The Marcus Garvey Academy, a Cleveland charter school already slated to close at the end of this school year, instead closed its doors today, February 20.  The closure leaves approximately 100 students without a school with a little more than half of the school year remaining.  These young students lives will be disrupted just a few months before they were scheduled to take the state’s standardized tests to measure the school’s impact on their educational progress.

This is so weird, isn’t it?  I mean, I thought public schools had a responsibility to offer a free education to residents.  And charter schools ARE public schools, aren’t they?  At least that’s what all the charter school proponents keep saying.

Anyway, the publicly-financed Marcus Garvey Academy apparently has no obligation to assist these displaced students.  But there are others targeting these students:

Other charter schools have been calling Marcus Garvey parents, trying to persuade them to transfer their children, said Brian Fiore, a teacher and school improvement coach.

(Plain Dealer, 2/3/12)

What will these children will do when those other charters shut down?  They will simply enroll in REAL public schools:

  • Public schools that won’t shut down mid-year.
  • Public schools that provide an education to all children.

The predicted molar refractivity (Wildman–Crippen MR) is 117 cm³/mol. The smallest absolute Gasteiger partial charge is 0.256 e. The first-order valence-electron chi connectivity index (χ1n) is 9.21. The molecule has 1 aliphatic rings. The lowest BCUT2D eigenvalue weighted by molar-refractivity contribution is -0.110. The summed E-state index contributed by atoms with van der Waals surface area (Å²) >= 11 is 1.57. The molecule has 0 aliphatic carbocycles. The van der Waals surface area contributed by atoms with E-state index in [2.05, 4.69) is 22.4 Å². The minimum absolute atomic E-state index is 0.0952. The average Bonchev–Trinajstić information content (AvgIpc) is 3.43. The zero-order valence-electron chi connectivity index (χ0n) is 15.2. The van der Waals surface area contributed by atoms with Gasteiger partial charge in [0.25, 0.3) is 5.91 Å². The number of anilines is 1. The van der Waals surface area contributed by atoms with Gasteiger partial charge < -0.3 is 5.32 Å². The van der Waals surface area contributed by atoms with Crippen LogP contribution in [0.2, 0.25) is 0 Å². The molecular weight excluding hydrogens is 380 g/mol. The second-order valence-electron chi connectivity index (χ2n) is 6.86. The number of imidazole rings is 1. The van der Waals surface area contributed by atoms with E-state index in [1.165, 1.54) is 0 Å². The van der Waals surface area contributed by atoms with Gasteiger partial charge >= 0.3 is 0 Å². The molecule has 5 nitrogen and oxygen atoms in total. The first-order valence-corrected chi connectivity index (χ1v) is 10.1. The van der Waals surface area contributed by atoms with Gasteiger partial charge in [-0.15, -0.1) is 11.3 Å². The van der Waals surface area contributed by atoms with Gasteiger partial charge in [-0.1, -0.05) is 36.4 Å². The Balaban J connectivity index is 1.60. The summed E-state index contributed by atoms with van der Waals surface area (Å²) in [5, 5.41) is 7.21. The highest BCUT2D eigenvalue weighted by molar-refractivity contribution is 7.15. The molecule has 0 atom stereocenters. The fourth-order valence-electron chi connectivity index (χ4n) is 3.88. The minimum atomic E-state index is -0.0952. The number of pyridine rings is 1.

• Public schools that are overseen by taxpayer-elected officials, not private management companies.
  • Public schools that aren’t focused on profit margins.

Consider this: while the Ohio Department of Education may have the authority to close both charter and public schools, they do not have the same authority to open them.  If a district closes a school, they can’t simply ignore the children who are enrolled — they must provide classes for those students somewhere else in the district.  But when a charter school permanently shuts it doors, the charter school must….nothing.  Charters NEVER have a responsibility to provide classrooms for residents — they are private businesses that can close up shop if they are no longer profitable.  The Ohio Department of Education can’t demand that a private charter school open a school in a certain location, but a school district MUST if the student population demands it.

The fact is, every student who lives within a district’s boundaries is the responsibility of that school district, regardless of where the parents choose to send them.  If every private charter school spontaneously shut down, the local district would be responsible for taking them in — it’s not a choice.

And that simple clarification of a school’s responsibility to the children in the community is how we can distinguish between private charter schools and public school districts.

It’s probable that grown-ups are losing money over the Marcus Garvey debacle, but without a doubt there are children suffering a major disruption to their learning environment.

Money can be replaced.

 

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